Day 14 Monday 27 June Bodfari to Prestatyn

The final day! I stayed at LLetyr Eos Ucha, a small B & B outside Bodfari.  Very nice stay, half way up the hill out of Bodfari, there were good views from my beroom window to the south.

The weather forecast was not good and it was raining when I woke up. By the time I set off the cloud was breaking up and the sun was trying to shine through. I thought that today would be an anticlimax after the moorland ridge I walked along yesterday. I was reassured by the couple staying at the B & B that it was an interesting days walk and indeed it was.  I was mainly walking through farmland but there were still some hills to cross with good views.

I set off steeply up a field to reach a lane at the halmet of Sodom. There were good views of Snowdonia to the west and, further north, I could see the sea.   I followed a road uphill past the wood of Sodom Culvert before turning off to a path through fields that crossed the shoulder of Cefyn Du.  Here I could see the limestone spire of the marble church at Boddelwyddan  glinting in the sunlight. 

There were workers on the path with strimmers trimming back the bracken. The cloud continued to lift and I could soon see Prestatyn in the distance as well at wind farms out in the Irish Sea.

The path continued to undulate and I could hear traffic on the A55, the main road between Merseyside and Anglesey well before I could see it. The cloud lifted a bit as I crossed the shoulder of Moel Maenfa and I could see the Snowdon range to the West. I crossed the road on a footbridge and followed a lane to the village of Rualt.

Snowdonia from above Rualt

After walking through the village I took a path that climbed steeply alongside a wood and then across fields over the shoulder of Mynydd y Cwm.  As the path started to descend there was a father and son dismantling their tent.  They were walking Offa’s Dyke and then, after a short rest, were heading on the coast path around west Wales back to Chepstow, an extra 1000 miles.  They had minimal kit.  It looked like they were sleeping in a festival tent that was held together by safety pins.  They were the complete opposite to me, no planning, they would just walk until they were tired and then pitch the tent.  If they passed somewhere that sold food they would have a hot meal otherwise dinner was cereal bars.

I left them to pack up and continued to a road.  I crossed more fields and then ascended over the shoulder of Marian Ffrith. Here I could clearly see the sea and the offshore wind farms.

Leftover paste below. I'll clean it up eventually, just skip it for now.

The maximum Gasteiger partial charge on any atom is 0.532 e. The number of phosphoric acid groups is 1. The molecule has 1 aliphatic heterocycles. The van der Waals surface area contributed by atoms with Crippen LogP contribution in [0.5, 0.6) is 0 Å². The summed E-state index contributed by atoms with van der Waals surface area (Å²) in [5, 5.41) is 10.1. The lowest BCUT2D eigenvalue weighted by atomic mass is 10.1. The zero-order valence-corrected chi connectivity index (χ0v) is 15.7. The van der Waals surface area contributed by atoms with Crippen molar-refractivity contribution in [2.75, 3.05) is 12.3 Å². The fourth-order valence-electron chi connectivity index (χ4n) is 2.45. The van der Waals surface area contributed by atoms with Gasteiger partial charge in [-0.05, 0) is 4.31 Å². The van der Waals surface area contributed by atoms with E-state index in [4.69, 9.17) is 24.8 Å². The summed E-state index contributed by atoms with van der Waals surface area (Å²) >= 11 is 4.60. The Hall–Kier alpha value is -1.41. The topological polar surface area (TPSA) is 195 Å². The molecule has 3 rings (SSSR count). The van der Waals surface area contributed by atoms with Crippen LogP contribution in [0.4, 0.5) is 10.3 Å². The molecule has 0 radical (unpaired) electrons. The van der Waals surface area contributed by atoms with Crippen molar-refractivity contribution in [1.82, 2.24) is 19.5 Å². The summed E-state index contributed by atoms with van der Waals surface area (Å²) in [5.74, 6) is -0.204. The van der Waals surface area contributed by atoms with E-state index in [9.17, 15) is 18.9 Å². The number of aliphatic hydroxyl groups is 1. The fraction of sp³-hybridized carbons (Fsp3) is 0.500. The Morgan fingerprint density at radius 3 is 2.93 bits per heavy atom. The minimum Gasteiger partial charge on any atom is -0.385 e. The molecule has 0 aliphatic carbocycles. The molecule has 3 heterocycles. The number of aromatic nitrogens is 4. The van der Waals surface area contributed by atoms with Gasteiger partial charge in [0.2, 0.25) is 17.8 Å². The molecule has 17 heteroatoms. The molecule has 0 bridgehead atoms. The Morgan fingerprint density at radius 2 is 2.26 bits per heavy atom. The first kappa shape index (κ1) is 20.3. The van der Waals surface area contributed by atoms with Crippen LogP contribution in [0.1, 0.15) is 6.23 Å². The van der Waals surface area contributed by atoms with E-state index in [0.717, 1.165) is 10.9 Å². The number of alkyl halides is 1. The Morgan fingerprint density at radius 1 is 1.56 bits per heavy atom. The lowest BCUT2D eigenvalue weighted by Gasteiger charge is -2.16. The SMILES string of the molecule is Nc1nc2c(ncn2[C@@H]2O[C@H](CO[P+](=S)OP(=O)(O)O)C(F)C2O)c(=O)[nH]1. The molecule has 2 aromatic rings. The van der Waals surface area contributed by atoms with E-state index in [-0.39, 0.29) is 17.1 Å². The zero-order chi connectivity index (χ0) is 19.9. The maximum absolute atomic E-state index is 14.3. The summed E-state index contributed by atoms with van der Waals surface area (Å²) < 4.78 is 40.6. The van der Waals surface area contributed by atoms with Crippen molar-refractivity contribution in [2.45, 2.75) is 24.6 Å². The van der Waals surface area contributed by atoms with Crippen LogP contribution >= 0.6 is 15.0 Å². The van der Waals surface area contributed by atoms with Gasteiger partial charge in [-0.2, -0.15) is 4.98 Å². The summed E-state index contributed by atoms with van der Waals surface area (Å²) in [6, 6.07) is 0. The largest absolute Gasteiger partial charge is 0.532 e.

The path continued through farmland and over another low hill.  I descended into the  Fyddion valley at the site of the Felin Fawr flour mill, the old axle of the waterwheel still visible..

A mill was recorded here in the Domesday book. In the 19th century there were seven mills in this valley using water power for the production of flour or cloth.

As I crossed a road to head towards Craig Fawr, the most northerly hill of the Clywdian range Jonathan caught up with me. We walked for a short distance before he went ahead at the start of the final, steep, climb up on to the Prestatyn cliffs. There were good views over the Irish sea and Snowdonia and the Great Orme could be seen to the west.

Looking west towards Rhyll. The Great Orme and Anglesey can be seen in the distance

Prestatyn is a modern town and the sight of a Tesco superstore and an M & S were perhaps a mundane end to the walk.  I descended from the cliffs into a residential part of Prestatyn before heading down the main street to the monument marking the end of the walk and a celebratory raspberry ripple and white chocolate ice cream.

End of trail marker, Prestatyn

This was a good, enjoyable, walk.  There were some really good ridge walks over high ground with spectacular views.  The paths were not busy so I never felt I was on a route march.  I enjoyed the woodland sections as, usually, they were natural forests with a good diversity of plant life rather than the sterile conifer plantations.  There was quite a lot of farmland.  This made life difficult for me as my knee got more painful and difficult to bend as I went along so stiles became a bit of an ordeal.  Sales of ibuprofen soared!  The B and B and pubs I stayed in were very nice.  There was usually somewhere to buy food at the start of each day’s walk but the borders are sparsely populated and places to get lunch en route were the exception rather than the rule.

I did the walk because I had never visited the Welsh borders and I was not disappointed. Part of the reason was as a training exercise before tackling the Haute Route later in the summer, I had already been to Scotland in May and was planning another short trip in July.  However, just before I started Offa’s Dyke I twisted my knee and walking 177 miles on an injury was not a good idea.  Investigations showed OA and a PCL strain which has taken about 6 weeks to settle down and, as yet, I have not tested the knee on the hill since I returned from Prestatyn.

Day 13 Sunday 26 June Ruthin to Bodfari

I returned to ODP along the lanes and the farm track that I descended yesterday and continued up the path to Clywd Gate, the site of an old tollgate. I followed the road for a short distance and then climbed across farmland to pass around Moel Eithinen and reach the main ridge of the Clwydian mountains. There were good views back along the ridge that I had followed yesterday.

I contoured round the hill fort on Foel Fenli with good views down to Ruthin.

Ruthin from Foel Fenli